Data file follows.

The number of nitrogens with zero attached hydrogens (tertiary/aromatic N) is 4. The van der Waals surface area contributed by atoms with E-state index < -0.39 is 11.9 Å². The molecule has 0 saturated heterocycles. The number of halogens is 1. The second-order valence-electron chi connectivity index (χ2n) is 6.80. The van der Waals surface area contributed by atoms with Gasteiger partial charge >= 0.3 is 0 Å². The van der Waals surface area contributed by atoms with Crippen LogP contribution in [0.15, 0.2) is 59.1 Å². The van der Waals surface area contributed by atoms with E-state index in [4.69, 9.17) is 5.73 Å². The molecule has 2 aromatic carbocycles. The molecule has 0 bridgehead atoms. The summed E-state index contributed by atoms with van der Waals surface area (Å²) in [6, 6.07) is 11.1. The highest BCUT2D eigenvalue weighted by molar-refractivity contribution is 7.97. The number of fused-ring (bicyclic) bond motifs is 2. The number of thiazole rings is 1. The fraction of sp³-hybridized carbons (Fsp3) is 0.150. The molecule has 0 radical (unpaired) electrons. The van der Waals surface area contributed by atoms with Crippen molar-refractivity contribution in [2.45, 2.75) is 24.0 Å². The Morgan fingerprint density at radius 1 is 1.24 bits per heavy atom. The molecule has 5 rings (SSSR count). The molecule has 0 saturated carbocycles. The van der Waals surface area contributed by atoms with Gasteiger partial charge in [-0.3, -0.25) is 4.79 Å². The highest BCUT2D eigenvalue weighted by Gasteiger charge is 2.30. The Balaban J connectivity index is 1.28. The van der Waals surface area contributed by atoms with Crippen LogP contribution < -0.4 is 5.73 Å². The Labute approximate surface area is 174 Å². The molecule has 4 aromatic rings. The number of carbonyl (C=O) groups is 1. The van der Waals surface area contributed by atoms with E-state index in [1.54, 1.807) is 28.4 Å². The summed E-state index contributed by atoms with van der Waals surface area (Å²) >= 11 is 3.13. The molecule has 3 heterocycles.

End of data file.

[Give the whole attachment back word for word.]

The number of nitrogens with zero attached hydrogens (tertiary/aromatic N) is 4. The van der Waals surface area contributed by atoms with E-state index < -0.39 is 11.9 Å². The molecule has 0 saturated heterocycles. The number of halogens is 1. The second-order valence-electron chi connectivity index (χ2n) is 6.80. The van der Waals surface area contributed by atoms with Gasteiger partial charge >= 0.3 is 0 Å². The van der Waals surface area contributed by atoms with Crippen LogP contribution in [0.15, 0.2) is 59.1 Å². The van der Waals surface area contributed by atoms with E-state index in [4.69, 9.17) is 5.73 Å². The molecule has 2 aromatic carbocycles. The molecule has 0 bridgehead atoms. The summed E-state index contributed by atoms with van der Waals surface area (Å²) in [6, 6.07) is 11.1. The highest BCUT2D eigenvalue weighted by molar-refractivity contribution is 7.97. The number of fused-ring (bicyclic) bond motifs is 2. The number of thiazole rings is 1. The fraction of sp³-hybridized carbons (Fsp3) is 0.150. The molecule has 0 radical (unpaired) electrons. The van der Waals surface area contributed by atoms with Crippen molar-refractivity contribution in [2.45, 2.75) is 24.0 Å². The Morgan fingerprint density at radius 1 is 1.24 bits per heavy atom. The molecule has 5 rings (SSSR count). The molecule has 0 saturated carbocycles. The van der Waals surface area contributed by atoms with Gasteiger partial charge in [-0.3, -0.25) is 4.79 Å². The highest BCUT2D eigenvalue weighted by Gasteiger charge is 2.30. The Balaban J connectivity index is 1.28. The van der Waals surface area contributed by atoms with Crippen LogP contribution < -0.4 is 5.73 Å². The Labute approximate surface area is 174 Å². The molecule has 4 aromatic rings. The number of carbonyl (C=O) groups is 1. The van der Waals surface area contributed by atoms with E-state index in [1.54, 1.807) is 28.4 Å². The summed E-state index contributed by atoms with van der Waals surface area (Å²) >= 11 is 3.13. The molecule has 3 heterocycles.